A tale of two bills: internet surveillance in Canada and the UK

What would happen if two parliaments considered implementing similar proposals in legislation at roughly the same time, each facing a backlash from parties and the media alike? I’d compare the parliamentary processes in each country and follow the bills through their parliamentary passage to look in detail at the methods, means and debates by which it was scrutinised, that’s what.

Some Canadians may recall that a couple of months ago, there was an uproar after the government proposed the bill C-30 – ‘protecting children from internet predators‘ bill – which proposed forcing telephone companies and internet service providers to build backdoors to allow the police, national security agencies, and the competition bureau to access traffic data (when, where, who, etc) about signals sent through their networks without ever needing a warrant, and allowing actual content to be accessed with a warrant. It was claimed necessary to fight child pornography. After an uproar, both on Twitter (where people protested using #TellVicEverything) and in the media sphere.

Just yesterday, the government floated the idea of a bill in the upcoming Queen’s Speech in May which appears to be along the same lines. Like with the Canadian proposals, the government claimed it was necessary to combat child pornography though terrorism was also mooted as a reason. Again there was condemnation on Twitter (where people protested using, would you believe it, #TellDaveEverything) and in the media.

While the precise detail of the UK proposals remain unknown, both governments have been forced by the backlash to back down slightly. Vic Toews (Minister for Public Safety in Canada) promised that it will undergo the fullest debate in parliament by being sent to committee before second reading and hence allowing a wider range of amendments to be proposed. Theresa May (Secretary of State for the Home Department in the UK) has also conceded that there will be a draft bill undergoing pre-legislative scrutiny in the next session rather than a bill brought forward straight away.

I’ve spoken about ‘first reading committees’ and pre-legislative committees before, and the differences between them are important to note. The Canadian first reading committee is the same as a normal committee stage: a bill is sent to a committee which will hear evidence and vote on how to amend it. However, the committee has more freedom to amend the bill, not being constrained by the chamber voting on the principle of the bill. Traditionally, governments are more willing to accept amendments at this stage too. The British pre-legislative scrutiny is where a committee will hear evidence and report on a draft bill and recommend amendments before the bill is introduced. While it cannot amend the bill itself, the government usually accepts many of the recommendations itself and the rest tend to heavily influence future amendments to the bill.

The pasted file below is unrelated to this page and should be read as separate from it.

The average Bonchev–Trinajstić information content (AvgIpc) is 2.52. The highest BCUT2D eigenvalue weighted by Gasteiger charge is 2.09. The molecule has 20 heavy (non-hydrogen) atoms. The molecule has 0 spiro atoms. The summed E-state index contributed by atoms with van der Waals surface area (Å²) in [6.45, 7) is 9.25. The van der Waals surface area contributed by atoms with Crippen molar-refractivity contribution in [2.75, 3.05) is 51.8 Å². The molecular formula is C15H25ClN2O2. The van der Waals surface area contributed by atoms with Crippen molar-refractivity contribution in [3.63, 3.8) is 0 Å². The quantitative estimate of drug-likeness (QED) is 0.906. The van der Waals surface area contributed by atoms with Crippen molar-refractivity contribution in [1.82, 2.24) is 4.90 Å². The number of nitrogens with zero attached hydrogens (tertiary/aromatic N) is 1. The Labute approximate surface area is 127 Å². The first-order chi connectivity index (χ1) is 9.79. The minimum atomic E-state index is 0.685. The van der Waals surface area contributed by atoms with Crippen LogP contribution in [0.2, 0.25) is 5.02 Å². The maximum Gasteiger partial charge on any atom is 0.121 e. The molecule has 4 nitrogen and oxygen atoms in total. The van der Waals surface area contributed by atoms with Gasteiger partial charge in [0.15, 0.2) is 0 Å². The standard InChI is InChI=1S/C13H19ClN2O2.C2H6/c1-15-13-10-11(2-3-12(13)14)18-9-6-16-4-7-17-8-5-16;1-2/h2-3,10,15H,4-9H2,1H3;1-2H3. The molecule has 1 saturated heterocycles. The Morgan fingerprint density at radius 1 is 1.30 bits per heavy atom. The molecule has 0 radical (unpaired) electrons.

The two parliaments are also structurally similar. The Canadian House of Commons imported much of its procedures from the British, as did the Senate from the Lords. Differences between the two parliaments mainly lie in the handling of time and committees. Canadian MPs can usually speak for an allotted time each with the only limit being the number of MPs who want to speak while British MPs can speak for as long as they and the Speaker wish but each stage of a bill usually has an allotted period of time for debate. Canadian Senators have something similar to Canadian MPs whereas peers have no limits on speaking times nor time limits on stages of bills. Canadian MPs refer bills to departmental Standing Committees, British MPs to ad-hoc Public Bill Committees. Senators do the same to departmental Standing Committees, peers either to a Committee of the Whole House or Grand Committee (which is a committee of the whole house in another room where amendments may only be agreed by unanimity).

Of course, the political conditions in the two countries are relatively different. Canada has its first majority government since 2004, and the Conservative Party of Canada has recently gained a majority in both chambers (though the main opposition in both chambers is different, since the New Democrats have not yet had the chance to appoint Senators). The United Kingdom has its first post-election hung parliament since 1974* and the Conservative Party went into coalition with the Liberal Democrats giving it a majority in the House of Commons and a political majority in the House of Lords**.

Hopefully, this will prove to be an interesting set of bills to illustrate the way that both parliaments work as well as following the debate on the issue of internet surveillance. It’s a rare day when two bills are proposed so close to each other and are so similar in content (and controversy) too; you would hope that they would invite similar levels of scrutiny.

I’ll come back to this issue when either of the two proposals move forward and are given further parliamentary scrutiny in any way!

*Technically parliament became hung in 1996 thanks to by-elections, but that lasted less than a few months due to a looming prorogation and dissolution of parliament.
**Political majority here means that of peers taking a party whip, they have a majority. Since crossbench peers often split down the middle, this means the government wins a lot more than it used to. The average of defeats in the two parliaments after the 1999 reforms creating this hung chamber has been 0.33 per sitting day. In this parliament that figure stands at half of that at 0.16 per sitting day. These numbers are calculated from figures from the UCL’s Constitution Unit and the UK parliament. A lot depends on the attitude of the opposition in the Lords.
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